28th September 1918 Saturday
Temporary HQ, the return of McNair and a Bolshevik Bombing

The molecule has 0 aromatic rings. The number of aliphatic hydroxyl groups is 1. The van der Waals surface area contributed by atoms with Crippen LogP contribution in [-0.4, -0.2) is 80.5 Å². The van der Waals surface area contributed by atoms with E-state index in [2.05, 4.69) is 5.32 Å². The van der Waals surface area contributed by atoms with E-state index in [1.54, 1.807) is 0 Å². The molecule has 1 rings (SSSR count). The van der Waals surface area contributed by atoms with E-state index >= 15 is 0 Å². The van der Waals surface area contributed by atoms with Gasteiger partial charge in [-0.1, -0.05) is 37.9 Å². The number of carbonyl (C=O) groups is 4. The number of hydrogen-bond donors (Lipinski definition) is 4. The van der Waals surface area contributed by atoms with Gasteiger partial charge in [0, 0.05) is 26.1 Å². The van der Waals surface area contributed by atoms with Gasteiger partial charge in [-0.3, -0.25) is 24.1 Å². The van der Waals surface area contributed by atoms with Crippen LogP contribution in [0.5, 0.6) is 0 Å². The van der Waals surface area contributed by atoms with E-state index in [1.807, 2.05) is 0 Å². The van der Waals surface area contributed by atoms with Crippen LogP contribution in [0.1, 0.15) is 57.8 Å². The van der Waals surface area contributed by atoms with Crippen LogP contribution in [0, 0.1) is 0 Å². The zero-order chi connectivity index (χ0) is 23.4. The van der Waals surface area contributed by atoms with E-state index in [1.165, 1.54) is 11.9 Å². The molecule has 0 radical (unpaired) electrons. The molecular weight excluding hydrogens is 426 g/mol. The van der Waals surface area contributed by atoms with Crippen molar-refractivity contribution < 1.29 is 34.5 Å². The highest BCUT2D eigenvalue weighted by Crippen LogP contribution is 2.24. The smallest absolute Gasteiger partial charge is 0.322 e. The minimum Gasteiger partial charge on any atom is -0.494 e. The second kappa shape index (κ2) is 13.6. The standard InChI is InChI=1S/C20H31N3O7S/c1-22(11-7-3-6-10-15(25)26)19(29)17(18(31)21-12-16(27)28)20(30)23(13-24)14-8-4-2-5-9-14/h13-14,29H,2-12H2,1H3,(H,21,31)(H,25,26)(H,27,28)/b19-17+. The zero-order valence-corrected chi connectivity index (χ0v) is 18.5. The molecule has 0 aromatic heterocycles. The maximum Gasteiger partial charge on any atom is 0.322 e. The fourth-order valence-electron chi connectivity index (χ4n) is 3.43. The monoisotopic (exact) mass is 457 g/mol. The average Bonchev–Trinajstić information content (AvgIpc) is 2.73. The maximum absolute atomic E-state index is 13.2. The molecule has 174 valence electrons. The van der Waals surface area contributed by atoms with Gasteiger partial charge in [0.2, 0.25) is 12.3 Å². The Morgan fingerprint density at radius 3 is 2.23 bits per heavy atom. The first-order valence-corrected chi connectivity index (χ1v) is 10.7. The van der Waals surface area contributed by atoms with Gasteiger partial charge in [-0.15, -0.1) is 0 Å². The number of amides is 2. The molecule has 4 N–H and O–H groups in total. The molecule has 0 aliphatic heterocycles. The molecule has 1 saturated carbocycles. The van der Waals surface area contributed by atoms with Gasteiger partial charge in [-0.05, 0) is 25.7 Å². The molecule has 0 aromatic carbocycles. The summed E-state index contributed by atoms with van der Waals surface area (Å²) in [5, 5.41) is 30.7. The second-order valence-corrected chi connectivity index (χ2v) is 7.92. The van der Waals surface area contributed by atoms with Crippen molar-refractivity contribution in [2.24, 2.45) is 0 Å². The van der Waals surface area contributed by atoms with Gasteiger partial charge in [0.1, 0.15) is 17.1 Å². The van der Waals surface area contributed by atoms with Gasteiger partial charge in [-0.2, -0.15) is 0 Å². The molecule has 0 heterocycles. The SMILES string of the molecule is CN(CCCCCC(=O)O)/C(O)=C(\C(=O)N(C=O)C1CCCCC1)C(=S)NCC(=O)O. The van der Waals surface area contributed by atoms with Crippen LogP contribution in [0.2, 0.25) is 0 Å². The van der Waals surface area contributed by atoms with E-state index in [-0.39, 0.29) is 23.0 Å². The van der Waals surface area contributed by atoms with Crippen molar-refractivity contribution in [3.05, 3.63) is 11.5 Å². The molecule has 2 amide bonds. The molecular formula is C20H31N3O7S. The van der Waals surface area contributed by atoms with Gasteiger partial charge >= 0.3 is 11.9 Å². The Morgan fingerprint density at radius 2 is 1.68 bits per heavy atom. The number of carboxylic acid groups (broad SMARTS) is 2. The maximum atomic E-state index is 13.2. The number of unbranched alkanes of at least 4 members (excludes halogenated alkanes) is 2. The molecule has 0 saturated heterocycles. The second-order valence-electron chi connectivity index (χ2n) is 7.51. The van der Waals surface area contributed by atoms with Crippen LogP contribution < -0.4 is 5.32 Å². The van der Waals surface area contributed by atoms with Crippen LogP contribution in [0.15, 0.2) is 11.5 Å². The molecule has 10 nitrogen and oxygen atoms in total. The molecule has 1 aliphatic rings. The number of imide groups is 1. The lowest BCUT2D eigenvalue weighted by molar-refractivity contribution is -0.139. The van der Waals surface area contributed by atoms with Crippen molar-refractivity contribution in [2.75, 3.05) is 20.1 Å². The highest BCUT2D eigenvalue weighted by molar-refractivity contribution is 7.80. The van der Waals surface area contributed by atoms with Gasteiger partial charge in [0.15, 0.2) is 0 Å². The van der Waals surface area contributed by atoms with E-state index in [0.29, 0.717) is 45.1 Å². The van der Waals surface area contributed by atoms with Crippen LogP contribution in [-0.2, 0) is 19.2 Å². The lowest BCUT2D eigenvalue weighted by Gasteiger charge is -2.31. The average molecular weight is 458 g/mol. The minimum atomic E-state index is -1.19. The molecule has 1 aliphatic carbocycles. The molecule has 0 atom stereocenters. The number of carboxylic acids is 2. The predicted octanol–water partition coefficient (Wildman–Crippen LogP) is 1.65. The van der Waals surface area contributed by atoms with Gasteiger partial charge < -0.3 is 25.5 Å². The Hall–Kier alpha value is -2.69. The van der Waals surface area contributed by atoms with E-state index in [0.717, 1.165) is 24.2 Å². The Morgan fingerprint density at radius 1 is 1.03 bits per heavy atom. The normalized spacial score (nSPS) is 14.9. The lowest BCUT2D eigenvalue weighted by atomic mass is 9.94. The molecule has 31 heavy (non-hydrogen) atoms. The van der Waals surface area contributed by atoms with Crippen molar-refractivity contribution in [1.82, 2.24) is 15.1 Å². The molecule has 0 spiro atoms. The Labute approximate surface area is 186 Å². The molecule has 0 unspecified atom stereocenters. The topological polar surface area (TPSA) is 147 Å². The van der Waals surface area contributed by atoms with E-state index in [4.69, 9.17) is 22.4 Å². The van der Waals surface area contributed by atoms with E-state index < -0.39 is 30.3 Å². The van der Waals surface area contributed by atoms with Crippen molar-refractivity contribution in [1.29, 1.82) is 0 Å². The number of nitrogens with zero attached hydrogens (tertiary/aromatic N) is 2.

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“During Saturday the 28th only three wounded passed through my hands. They weren’t badly hurt, and I got them sent off to Seletskoe comfortably in carts well filled with hay. I got an aid-post of sorts fixed up by the road-side by means of two tarpaulins and branches of fir-trees. It was quite a cosy spot by the time we had finished with it. Another tarpaulin acted as H.Q. In the morning the Americans twice attempted to cross the river on rafts, but were repulsed on both occasions by the very heavy enemy artillery and M.G. fire. But they couldn’t have tried very hard for they had no casualties on either occasion! McNair arrived in the forenoon, and told me that he had brought a small hospital boat up to Seletskoe, and got my wounded away all right. He also brought me a note from the A.D.M.S. telling me to establish a twenty-five bedded hospital at Seletskoe, and that all necessary equipment was on its way up. I therefore sent a message down to Little, the American doctor, telling him to come up and take my place whilst I superintended the forming of a hospital at Seletskoe. After tea I had a walk up to the advanced positions by the river-side to see the Americans and tell them where to send their wounded. Whilst I was on my way a Bolo. plane flew over, and dropped four bombs which were intended for our transport, but all of which fell in the woods some distance from the road. One was a ‘dud’. The last one I thought was coming bang on top of me, and I threw myself into the ditch by the road-side with the ‘wind-up’ properly. I got badly soaked, and the bomb exploded about a verst away from me! Scott got a small mail up in the afternoon, and I enjoyed reading the Edinburgh Evening Dispatch of August 26th date. Jerome joined us at night, his job at Seletskoe having been taken over by an A.S.C. officer -2 /Lt. Perott. A wireless section joined us also, but brought no aerials with them – so were wireless! I had a good sleep at night in front of our excellent log fire in spite of the fact that it froze hard.”
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